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Arbitrary File Creation/Overwrite via insufficient symlink protection due to directory cache poisoning using symbolic links

high severity Published Aug 31, 2021 in npm/node-tar • Updated Nov 15, 2021

Package

npm tar (npm)

Affected versions

< 4.4.16
>= 5.0.0, < 5.0.8
>= 6.0.0, < 6.1.7

Patched versions

4.4.16
5.0.8
6.1.7

Description

Impact

Arbitrary File Creation, Arbitrary File Overwrite, Arbitrary Code Execution

node-tar aims to guarantee that any file whose location would be modified by a symbolic link is not extracted. This is, in part, achieved by ensuring that extracted directories are not symlinks. Additionally, in order to prevent unnecessary stat calls to determine whether a given path is a directory, paths are cached when directories are created.

This logic was insufficient when extracting tar files that contained both a directory and a symlink with the same name as the directory, where the symlink and directory names in the archive entry used backslashes as a path separator on posix systems. The cache checking logic used both \ and / characters as path separators, however \ is a valid filename character on posix systems.

By first creating a directory, and then replacing that directory with a symlink, it was thus possible to bypass node-tar symlink checks on directories, essentially allowing an untrusted tar file to symlink into an arbitrary location and subsequently extracting arbitrary files into that location, thus allowing arbitrary file creation and overwrite.

Additionally, a similar confusion could arise on case-insensitive filesystems. If a tar archive contained a directory at FOO, followed by a symbolic link named foo, then on case-insensitive file systems, the creation of the symbolic link would remove the directory from the filesystem, but not from the internal directory cache, as it would not be treated as a cache hit. A subsequent file entry within the FOO directory would then be placed in the target of the symbolic link, thinking that the directory had already been created.

These issues were addressed in releases 4.4.16, 5.0.8 and 6.1.7.

The v3 branch of node-tar has been deprecated and did not receive patches for these issues. If you are still using a v3 release we recommend you update to a more recent version of node-tar. If this is not possible, a workaround is available below.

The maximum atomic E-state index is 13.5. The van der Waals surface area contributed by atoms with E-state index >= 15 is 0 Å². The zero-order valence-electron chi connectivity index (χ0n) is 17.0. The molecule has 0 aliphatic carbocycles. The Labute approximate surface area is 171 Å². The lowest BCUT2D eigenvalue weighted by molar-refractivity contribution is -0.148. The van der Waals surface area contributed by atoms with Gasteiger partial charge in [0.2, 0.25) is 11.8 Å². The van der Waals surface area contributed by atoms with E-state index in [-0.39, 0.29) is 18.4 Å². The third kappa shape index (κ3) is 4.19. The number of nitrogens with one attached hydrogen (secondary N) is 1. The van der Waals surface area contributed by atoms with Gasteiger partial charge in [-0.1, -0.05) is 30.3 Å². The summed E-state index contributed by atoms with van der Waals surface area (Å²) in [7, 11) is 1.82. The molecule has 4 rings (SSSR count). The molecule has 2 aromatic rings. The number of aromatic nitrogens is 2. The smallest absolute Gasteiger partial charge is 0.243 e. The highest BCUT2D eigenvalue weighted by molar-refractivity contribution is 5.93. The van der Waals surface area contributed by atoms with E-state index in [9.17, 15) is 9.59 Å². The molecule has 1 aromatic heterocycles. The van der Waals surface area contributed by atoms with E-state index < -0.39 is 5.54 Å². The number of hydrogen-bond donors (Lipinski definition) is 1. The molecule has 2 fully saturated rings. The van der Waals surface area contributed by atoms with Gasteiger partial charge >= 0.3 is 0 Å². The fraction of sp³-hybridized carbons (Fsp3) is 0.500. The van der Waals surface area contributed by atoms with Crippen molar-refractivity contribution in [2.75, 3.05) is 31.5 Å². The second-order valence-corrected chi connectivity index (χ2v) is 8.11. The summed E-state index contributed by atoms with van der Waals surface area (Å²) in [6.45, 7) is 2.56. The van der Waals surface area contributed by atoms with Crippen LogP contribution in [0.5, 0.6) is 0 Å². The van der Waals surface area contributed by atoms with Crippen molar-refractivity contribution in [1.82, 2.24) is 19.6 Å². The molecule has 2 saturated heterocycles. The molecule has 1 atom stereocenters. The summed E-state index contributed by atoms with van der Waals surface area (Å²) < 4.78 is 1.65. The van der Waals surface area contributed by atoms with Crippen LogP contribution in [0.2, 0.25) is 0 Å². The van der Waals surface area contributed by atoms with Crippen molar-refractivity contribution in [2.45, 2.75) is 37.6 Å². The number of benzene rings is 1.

Patches

4.4.16 || 5.0.8 || 6.1.7

Workarounds

Users may work around this vulnerability without upgrading by creating a custom filter method which prevents the extraction of symbolic links.

const tar = require('tar')

tar.x({
  file: 'archive.tgz',
  filter: (file, entry) => {
    if (entry.type === 'SymbolicLink') {
      return false
    } else {
      return true
    }
  }
})

Users are encouraged to upgrade to the latest patched versions, rather than attempt to sanitize tar input themselves.

Fix

The problem is addressed in the following ways:

  1. All paths are normalized to use / as a path separator, replacing \ with / on Windows systems, and leaving \ intact in the path on posix systems. This is performed in depth, at every level of the program where paths are consumed.
  2. Directory cache pruning is performed case-insensitively. This may result in undue cache misses on case-sensitive file systems, but the performance impact is negligible.

Caveat

Note that this means that the entry objects exposed in various parts of tar's API will now always use / as a path separator, even on Windows systems. This is not expected to cause problems, as / is a valid path separator on Windows systems, but may result in issues if entry.path is compared against a path string coming from some other API such as fs.realpath() or path.resolve().

Users are encouraged to always normalize paths using a well-tested method such as path.resolve() before comparing paths to one another.

References

@isaacs isaacs published the maintainer security advisory Aug 31, 2021

CVE ID

CVE-2021-37701

CVSS Score

8.2 High
CVSS:3.1/AV:L/AC:L/PR:N/UI:R/S:C/C:H/I:H/A:N

Credits